Clearly, capitalism is not to blame, but government intervention.

CAPITALIST AFRICA

My opponent's sources all contradict his case. The locals in Nigeria receive no benefit from their government (not from the corporation) because of government corruption. [8] From my opponent's source:
"Many state and local officials in Rivers have squandered or stolen public money that could have gone toward providing vital health and education services." [8]
This reiterates that government, not capitalism is responsible for the plethora of problems in Africa.

I can go on. The blood diamond mining in Angola and was not done by western companies, but by political groups such as UNITA [9]. In Botswana, the country's economic and social growth has been significantly helped by De Beers, a diamond selling corporation [10].

In conclusion, my opponent has been incapable of linking the poverty in Africa to capitalism and has had to twist his own sources to contradict my case.

THE PICTURE

Capitalism cannot be held responsible for the disease in Africa. This was conceded in the first round.
Capitalism cannot be held responsible for the civil wars in Africa. This was proven despite my opponent's misrepresentations.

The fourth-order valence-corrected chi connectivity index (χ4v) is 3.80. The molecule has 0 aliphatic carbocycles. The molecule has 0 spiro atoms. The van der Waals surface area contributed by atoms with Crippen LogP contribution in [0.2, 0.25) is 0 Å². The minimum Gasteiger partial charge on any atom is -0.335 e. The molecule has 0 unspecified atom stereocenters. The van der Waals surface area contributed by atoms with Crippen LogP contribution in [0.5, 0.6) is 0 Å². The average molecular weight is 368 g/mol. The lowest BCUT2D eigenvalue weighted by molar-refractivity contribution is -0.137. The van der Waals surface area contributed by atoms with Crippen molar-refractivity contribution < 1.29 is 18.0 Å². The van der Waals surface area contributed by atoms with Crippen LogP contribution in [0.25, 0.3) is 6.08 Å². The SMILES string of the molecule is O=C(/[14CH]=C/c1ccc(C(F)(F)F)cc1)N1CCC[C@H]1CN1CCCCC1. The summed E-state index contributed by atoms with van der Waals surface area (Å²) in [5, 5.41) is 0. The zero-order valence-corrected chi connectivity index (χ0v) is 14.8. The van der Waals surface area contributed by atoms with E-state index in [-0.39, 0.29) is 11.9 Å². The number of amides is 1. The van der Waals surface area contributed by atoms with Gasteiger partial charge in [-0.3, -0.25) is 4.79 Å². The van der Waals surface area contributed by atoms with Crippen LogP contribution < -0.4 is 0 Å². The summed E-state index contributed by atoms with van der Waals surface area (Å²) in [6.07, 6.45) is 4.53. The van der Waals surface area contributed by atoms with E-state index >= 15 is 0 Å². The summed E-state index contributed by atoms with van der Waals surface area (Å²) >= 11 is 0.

Capitalism cannot be held responsible for the poverty in Africa. This was attributed to the aforementioned wars and diseases, despite my opponent's attempts to pin it elsewhere.
Therefore, the picture is invalid, and misrepresents the realities of capitalism.

Thank you.

SOURCES
[1] http://www.debate.org...
[2] http://press-pubs.uchicago.edu...
[3] http://www.rightmove.co.uk...
[4] http://www.realtor.com...
[5] http://en.wikipedia.org...
[6] Sowell, Thomas. Economic Facts and Fallacies. Page 28.
[7] Sowell, Thomas. Economic Facts and Fallacies. Page 30-31.
[8] http://www.hrw.org...
[9] http://en.wikipedia.org...
[10] http://www.nytimes.com...
brian_eggleston

Con

With thanks once again to wjelements for his contribution, I don't think the voters would thank me for getting bogged down in any more in-depth analysis of the commercial aquaculture of Lake Victoria or the relative value of houses in London and Texas, so I will cut to the chase and address the real issue of the moral value capitalism.

It think my opponent and I both agree that corruption in Africa is the root cause of many of their problems. However, this corruption, both state and private, is a product of the capitalist system.

At the end of the day, private companies do not provide schools, hospitals, roads, sanitation, police, libraries, museums, national parks, social services, welfare payments and all the other public services that benefit society as a whole: that is the job of the government.

It may well be that countries of the West are generally more prosperous than African countries because their governments tend to be less corrupt – although, as we have seen there are many poor people in the West and many rich people in Africa – but the common denominator is that they all operate under capitalist systems.